America’s Road to Hyperinflation

If it ain’t broke… it probably means you’re about to shoot yourself in the foot.

Forgive the mixed metaphor. But it works quite well for today’s dispatch.

See, there’s an emerging, decidedly non-mainstream notion that the U.S. dollar is in serious decline. That we’re watching in real-time as a global reserve currency loses its title as King.

I happen to share that belief because, well, the evidence is as clear as the black swans found in Australia in 1697 that the rest of the world at that time insisted should not exist. Those who only believed in white swans were not open-minded enough to consider the possibility that somewhere else in the world, life might be different.

That’s the mainstream take on the dollar’s decline today: “black swans don’t exist.” They’re just white swans who sullied themselves frolicking in a muddy pond… One day the rain will come and wash away the mud, and all will be right with the world. You’ll see, you shit-stirring malcontent!

In other words, people cannot accept that the monetary world is changing…

To be fair, this is a common problem on a broader scale. This affliction has a name in psychological circles: the “Status Quo Bias”—the belief that every tomorrow will pretty much resemble today and every recent yesterday.

Though this is mentally convenient, it’s a shortsighted and destructive way of seeing the world.

The Path From De-Dollarization to Hyperinflation

Life changes all the time.

The woman who never expected her husband to run off with the secretary wakes up to find her status quo upended. The turkey who lives peacefully wakes up one morning in November to find his status quo is terminally different.

That’s what’s going on right now with the dollar.

Mainstream media has trapped itself in a version of Status Quo Basis we’ll call “dollar hegemony”—the idea the dollar rules the world and always will.

For the last 100-ish years, that was true. The world uses the dollar for everything from buying TVs in South Korea to soy in Uruguay to barrels of Saudi oil.

That arrangement, however, is now rubbing a lot of the world the wrong way.

First, it gives the U.S. an enormous advantage. We don’t have to pay currency-conversion costs, since the world prices in dollars everything we trade.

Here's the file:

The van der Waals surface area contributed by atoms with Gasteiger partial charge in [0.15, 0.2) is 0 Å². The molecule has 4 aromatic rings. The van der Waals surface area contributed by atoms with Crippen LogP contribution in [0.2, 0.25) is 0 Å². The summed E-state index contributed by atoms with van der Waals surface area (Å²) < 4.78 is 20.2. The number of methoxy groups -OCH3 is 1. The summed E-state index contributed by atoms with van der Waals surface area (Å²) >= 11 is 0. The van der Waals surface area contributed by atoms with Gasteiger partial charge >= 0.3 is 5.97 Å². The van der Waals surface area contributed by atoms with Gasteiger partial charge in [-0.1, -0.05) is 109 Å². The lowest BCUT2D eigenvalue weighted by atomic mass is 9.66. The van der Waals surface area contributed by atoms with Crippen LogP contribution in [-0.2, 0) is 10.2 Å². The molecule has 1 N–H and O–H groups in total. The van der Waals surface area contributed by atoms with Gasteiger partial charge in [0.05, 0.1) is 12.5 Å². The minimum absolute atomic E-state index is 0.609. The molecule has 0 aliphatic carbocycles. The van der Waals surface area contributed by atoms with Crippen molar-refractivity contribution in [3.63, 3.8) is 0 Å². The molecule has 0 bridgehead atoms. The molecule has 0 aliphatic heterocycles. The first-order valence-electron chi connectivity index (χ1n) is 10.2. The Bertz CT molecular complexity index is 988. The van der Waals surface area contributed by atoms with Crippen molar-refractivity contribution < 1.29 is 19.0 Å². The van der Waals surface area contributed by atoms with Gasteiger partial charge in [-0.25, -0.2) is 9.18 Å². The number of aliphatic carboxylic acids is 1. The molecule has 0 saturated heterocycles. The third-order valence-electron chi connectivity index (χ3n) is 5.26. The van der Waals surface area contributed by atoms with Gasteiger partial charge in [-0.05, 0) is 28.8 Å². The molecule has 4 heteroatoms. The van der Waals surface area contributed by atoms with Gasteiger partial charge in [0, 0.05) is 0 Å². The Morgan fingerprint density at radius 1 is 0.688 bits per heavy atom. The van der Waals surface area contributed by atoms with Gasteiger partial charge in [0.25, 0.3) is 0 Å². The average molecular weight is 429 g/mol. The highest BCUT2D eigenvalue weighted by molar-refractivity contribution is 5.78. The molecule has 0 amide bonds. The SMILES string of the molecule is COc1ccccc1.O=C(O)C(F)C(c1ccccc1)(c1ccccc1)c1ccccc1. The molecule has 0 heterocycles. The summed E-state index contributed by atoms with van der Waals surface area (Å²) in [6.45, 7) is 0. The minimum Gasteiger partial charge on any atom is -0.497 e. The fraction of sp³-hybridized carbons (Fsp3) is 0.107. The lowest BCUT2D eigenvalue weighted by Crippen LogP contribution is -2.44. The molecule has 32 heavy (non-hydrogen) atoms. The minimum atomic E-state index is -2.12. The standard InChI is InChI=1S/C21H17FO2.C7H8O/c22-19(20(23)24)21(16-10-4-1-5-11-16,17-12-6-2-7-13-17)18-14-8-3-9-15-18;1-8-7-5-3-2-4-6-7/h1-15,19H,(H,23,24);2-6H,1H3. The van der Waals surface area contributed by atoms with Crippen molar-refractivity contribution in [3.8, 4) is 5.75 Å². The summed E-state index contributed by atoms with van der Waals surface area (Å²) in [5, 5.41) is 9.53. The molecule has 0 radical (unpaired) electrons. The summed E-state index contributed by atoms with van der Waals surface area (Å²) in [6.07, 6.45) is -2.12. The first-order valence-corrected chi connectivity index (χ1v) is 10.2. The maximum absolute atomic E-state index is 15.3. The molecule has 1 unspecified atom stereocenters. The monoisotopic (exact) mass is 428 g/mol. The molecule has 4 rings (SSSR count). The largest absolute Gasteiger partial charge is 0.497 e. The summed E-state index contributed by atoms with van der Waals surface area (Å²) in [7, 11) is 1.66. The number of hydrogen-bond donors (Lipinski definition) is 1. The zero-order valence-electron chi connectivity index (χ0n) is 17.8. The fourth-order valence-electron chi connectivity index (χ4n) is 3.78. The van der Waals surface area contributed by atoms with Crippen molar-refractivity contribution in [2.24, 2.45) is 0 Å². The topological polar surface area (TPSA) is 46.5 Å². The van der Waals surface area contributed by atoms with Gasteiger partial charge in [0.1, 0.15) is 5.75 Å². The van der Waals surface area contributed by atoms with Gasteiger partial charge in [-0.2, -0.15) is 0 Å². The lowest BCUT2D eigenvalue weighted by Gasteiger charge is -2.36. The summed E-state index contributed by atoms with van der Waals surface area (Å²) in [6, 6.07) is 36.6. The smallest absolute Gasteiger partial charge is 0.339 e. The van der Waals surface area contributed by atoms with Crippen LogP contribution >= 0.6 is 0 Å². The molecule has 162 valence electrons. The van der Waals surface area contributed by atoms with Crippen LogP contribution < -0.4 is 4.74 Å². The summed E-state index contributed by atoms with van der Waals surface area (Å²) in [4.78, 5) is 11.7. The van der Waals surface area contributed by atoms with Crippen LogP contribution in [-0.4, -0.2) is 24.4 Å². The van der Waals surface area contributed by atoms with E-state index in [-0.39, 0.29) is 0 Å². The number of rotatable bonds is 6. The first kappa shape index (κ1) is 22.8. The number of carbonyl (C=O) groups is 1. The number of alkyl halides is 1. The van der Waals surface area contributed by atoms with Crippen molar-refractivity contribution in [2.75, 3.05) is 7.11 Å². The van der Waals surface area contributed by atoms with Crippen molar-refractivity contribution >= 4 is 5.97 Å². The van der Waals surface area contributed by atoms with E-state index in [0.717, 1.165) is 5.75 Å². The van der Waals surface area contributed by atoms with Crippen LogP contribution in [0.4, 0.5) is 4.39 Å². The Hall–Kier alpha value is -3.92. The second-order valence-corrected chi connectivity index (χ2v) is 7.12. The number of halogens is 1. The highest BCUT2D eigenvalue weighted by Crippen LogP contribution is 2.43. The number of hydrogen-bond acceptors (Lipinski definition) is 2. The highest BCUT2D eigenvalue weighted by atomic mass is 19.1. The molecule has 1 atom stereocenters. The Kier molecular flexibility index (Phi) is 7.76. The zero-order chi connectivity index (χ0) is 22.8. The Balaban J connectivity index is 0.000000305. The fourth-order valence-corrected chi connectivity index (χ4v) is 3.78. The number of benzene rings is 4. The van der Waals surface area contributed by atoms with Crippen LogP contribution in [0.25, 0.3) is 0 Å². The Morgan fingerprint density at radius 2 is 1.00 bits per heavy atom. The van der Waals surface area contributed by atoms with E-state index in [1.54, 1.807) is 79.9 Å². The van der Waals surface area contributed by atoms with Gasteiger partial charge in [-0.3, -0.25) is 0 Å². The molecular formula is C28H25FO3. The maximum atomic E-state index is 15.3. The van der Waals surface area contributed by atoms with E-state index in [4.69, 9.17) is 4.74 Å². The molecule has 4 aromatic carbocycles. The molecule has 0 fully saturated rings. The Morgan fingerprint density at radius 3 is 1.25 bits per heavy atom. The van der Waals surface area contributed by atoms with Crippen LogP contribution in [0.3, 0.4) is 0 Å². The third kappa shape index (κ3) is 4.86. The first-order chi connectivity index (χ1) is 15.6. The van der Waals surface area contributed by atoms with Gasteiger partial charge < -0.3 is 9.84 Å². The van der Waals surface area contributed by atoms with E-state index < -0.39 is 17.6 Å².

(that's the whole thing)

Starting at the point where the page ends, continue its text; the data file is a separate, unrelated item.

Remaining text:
Second, much of the rest of the world feels aggrieved that the White House and Congress have used the dollar as a political weapon over the last six or seven years. America is cutting countries’ access to dollars. That’s crushing those countries’ ability to trade globally. Which crushes the local economy. Which harms local people who have nothing to do with what their government’s antics.

And, so, the world is actively shifting away from the dollar, what’s called de-dollarization.

Which means American families are in trouble because… we could face hyperinflation.

Now, I understand if that seems an extreme leap. Declining use of the dollar wouldn’t seem correlated with bread that costs the same as a tank of gas. But let’s connect the dots…

We can all agree that America is insanely burdened by debt—some $32.6 trillion and rising.

As well, I also feel confident no one will argue with the idea that politicians will never seriously cut spending. The only viable cuts would be to Social Security, Medicare, and defense spending. But cutting those would anger the voters who keep the clowns employed. And it would anger the lobbyists who keep the clowns fat and happy financially. So… no way the budget deficit is seriously addressed anytime soon.

Eight Short Steps to Hyperinflation

The path from de-dollarization to hyperinflation is a short, eight steps:

  1. Use of the dollar in global trade declines (quickly or over time).
  2. Since countries have less need to trade in dollars, demand for U.S. Treasury debt falls. (No need for sovereign nations to hold as many dollars for international trade.)
  3. But Uncle Sam is rolling over hundreds of billions of dollars in debt every month, and if the world doesn’t need as many of those dollars, then the only way to entice buyers is to offer higher interest rates as a sweetener.
  4. Higher interest rates, however, lead to higher repayment costs for the U.S.
  5. And because the U.S. runs a budget deficit every year, it must sell more and more debt just to afford the higher repayments.
  6. That pushes America into a debilitating debt cycle, in which more and more debt is needed to meet ever-higher debt repayments.
  7. Interest rates, meanwhile, keep rising to entice borrowers who aren’t stupid and realize the U.S. is facing a monetary and fiscal hurricane.
  8. At some point, the Federal Reserve loses control of the boat amid tsunami conditions. Inflation morphs into hyperinflation because so much money is sloshing around… and the country founders.

Will this definitively happen?

That I cannot say. But I also cannot see what changes will come along to prevent any of those eight steps. Frankly, I expect we see no changes until a crisis is afoot. Unfortunately, that’s how America works.

I’m not saying we will absolutely see hyperinflation.

Nevertheless, all the ingredients are in the mix at this point.

All I can offer you is that before this cake goes into the oven, you’re going to want to protect your lifestyle and your wealth by owning exposure to nondollar assets including gold, Swiss francs, bitcoin, and high-quality, dividend-rich blue-chip foreign stocks..

The voyage to Australia is underway. And the sailors are about to discover that black swans do indeed exist.

Sign Up for Jeff's (almost) daily Field Notes